Chef News

Charlotte Voisey: On Molecular Mixology and Being a Bartender

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Charlotte Voisey may be a Brit born and bred, but she fell in love with America's cocktail culture after guest bartending at Aspen Food & Wine in 2005, moving to the States a year later to represent Hendrick's Gin. These days, she speaks at industry events around the world while managing the spirits portfolio for Grant & Sons USA.

You were in London when cocktails took off. Can you tell us about cocktail culture in England and then the U.S.?: Well, there's about 200 years of cocktail history in the US and 400 to 500 years in Britain, where punches were first made. But the modern-day resurgence in cocktail culture started four or years earlier in London than it did here in the States. Because I'd been bartending there for years, I just happened to be in the right place at the right time. When I came to the U.S., I could see what was going to happen because it had already happened in London. In 2006, things started to simmer up and then they just exploded. London's cocktail renaissance had begun in 1999-2000, but the U.S. has caught back up now, and that's as it should be. The cocktail is from America. It's an American institution, whereas England is historically known for its spicy, warm bowls of punch.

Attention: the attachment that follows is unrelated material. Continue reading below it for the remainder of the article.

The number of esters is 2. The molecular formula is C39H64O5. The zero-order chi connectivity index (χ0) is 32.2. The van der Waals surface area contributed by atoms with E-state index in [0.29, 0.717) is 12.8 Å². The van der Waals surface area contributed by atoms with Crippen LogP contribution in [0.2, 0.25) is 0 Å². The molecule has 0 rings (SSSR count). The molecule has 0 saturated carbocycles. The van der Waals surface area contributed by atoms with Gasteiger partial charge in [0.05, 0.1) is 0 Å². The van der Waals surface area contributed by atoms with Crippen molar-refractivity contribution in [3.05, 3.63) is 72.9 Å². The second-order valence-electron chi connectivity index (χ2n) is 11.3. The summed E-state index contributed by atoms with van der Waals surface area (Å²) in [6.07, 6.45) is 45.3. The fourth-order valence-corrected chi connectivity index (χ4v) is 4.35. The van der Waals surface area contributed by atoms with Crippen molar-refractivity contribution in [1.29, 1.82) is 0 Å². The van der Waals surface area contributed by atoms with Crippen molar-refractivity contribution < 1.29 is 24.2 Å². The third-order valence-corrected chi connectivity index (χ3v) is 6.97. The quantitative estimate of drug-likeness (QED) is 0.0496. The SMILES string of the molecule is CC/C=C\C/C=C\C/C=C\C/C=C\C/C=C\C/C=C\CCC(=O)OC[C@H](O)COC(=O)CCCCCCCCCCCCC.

How did the U.S. get behind the curve?: When Prohibition hit, it damaged the bartender's skill sets in this country. All the famous bartenders left for Havana, Paris and other cities in Europe. Bartenders in Europe in the 20's were learning skills, while American bartenders were losing them. It took until the late 90's -- or later -- for all that to come back, for people to care. People are beginning to realize that a cocktail is so much more than a drink. There's sociology behind it; it's part of culture and human history.

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Nikki Buchanan